LDCM is a collaboration between NASA and the U.S. Geological Survey (USGS). The Landsat program has been providing uninterrupted imagery of Earth since the first Landsat in 1972. About three months after liftoff, USGS will take control and the spacecraft will be renamed Landsat 8. Once on station 438 miles above Earth, LDCM will orbit every 99 minutes and image the entire Earth every 16 days.
There’s not much technology that could claim to have contributed to observing the Earth than the Landsat satellites. Since 1972, The Landsat program has provided imagery used to study the Earth, including changes over the last 40 years. The program was almost not started, then had a history of funding trouble, with a stint at being privately run from 1983-1992.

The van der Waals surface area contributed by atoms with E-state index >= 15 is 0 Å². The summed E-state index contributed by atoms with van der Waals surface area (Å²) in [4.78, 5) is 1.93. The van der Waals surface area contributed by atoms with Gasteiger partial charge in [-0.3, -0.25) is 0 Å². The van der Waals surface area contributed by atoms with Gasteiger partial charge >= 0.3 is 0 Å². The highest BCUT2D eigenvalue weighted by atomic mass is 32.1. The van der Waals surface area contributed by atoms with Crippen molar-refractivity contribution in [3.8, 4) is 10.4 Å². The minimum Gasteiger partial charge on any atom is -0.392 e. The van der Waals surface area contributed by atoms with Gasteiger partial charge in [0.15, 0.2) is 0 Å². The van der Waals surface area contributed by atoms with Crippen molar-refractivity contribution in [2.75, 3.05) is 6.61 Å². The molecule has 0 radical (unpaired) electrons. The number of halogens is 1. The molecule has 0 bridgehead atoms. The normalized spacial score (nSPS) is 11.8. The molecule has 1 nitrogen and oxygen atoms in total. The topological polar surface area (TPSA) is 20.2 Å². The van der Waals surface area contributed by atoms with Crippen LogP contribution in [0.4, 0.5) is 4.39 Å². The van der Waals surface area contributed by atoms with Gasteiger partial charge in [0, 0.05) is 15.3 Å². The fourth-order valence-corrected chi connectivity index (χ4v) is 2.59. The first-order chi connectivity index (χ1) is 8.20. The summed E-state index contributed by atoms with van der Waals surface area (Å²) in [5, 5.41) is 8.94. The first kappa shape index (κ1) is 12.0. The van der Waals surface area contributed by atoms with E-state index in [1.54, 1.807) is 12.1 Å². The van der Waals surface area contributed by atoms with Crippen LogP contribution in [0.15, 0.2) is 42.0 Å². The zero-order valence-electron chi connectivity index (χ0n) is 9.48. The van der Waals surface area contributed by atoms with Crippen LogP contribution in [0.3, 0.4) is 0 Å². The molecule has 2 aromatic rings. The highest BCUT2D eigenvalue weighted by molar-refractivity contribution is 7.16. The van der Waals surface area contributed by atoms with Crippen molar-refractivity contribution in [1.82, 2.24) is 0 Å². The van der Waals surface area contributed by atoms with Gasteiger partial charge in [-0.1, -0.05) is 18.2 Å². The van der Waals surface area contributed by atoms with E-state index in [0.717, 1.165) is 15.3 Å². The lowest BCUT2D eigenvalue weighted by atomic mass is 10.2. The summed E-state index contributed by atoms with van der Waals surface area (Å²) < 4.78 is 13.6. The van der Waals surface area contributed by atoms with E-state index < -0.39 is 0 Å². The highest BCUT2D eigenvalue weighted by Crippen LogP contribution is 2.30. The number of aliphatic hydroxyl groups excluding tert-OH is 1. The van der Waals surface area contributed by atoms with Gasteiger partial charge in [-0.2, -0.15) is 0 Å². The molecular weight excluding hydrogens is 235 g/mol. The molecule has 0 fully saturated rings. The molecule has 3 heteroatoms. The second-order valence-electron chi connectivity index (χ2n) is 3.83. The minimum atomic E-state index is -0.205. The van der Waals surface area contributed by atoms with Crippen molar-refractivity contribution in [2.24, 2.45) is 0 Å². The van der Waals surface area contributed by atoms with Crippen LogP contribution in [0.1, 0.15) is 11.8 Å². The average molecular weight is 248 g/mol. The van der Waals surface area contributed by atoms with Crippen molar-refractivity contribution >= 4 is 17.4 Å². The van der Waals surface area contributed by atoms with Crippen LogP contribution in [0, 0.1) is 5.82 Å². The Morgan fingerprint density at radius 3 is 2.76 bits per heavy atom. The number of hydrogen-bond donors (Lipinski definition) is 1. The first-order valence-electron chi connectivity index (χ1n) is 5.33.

As a graduate student, I studied Landsat 4 imagery to ascertain its cartographic value. While the spatial resolution improved over the previous Landsat imagery, from 75m to 30m, there were still challenges using the data for any robust accurate mapping. According to the USGS, Landsat 5 delivered high-quality, global data of Earth’s land surface for 28 years and 10 months.
This infographic is a good summary of the history and technical information.
A USGS study showed recent Landsat imagery top five uses as forestry, fire, land use, agriculture, and education. The uses of Landsat data continue to be important to society, as detailed in many articles on this NASA Landsat page.